The group that gathered more valid signatures than required by the Payson Clerk reached back to Arizona’s 1910 Constitutional Convention to explain to the Arizona Supreme Court why the recall of Mayor Tom Morrissey should be put back on next March’s ballot.
“Unite Payson” filed its opening brief in the expedited election matter this past week. Judge Randall Warner (filling in in Gila County Superior Court) determined that the Recall Provision of the state constitution should use the number of votes cast in the most recent mayoral election to determine how many signatures needed to be collected for a recall.
The Constitution references the “last preceding general election”. However, Payson has not had a general election since 2002 because the successful candidate in the “primary election” has received more than 50% of the vote – eliminating the need for a “general election.”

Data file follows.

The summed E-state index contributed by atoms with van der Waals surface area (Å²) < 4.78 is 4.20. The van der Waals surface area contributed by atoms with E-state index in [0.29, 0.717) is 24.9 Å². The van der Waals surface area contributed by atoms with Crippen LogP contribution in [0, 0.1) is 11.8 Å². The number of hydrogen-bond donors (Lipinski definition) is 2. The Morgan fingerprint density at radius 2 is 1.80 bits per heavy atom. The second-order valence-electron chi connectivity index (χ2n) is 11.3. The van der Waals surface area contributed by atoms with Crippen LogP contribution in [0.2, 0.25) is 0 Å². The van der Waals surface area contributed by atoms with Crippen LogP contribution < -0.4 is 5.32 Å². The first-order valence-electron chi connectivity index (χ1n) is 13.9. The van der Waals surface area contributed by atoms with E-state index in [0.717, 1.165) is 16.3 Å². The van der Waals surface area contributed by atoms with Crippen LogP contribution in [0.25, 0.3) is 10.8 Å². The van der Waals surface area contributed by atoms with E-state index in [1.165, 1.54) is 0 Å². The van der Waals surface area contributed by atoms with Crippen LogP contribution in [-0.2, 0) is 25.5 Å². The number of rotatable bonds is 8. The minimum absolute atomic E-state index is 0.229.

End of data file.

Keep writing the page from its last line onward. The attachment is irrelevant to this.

When a group of citizens (using “Unite Payson” as their moniker) applied to circulate a recall petition in August, the Town Clerk – after seeking legal counsel – used the 2002 general election total rather than the 2018 primary election total. When the signatures were turned in, she set March 10, 2020 for the recall election.
Morrissey sued, and after a well-attended trial, Judge Warner found in his favor and struck the recall petitions.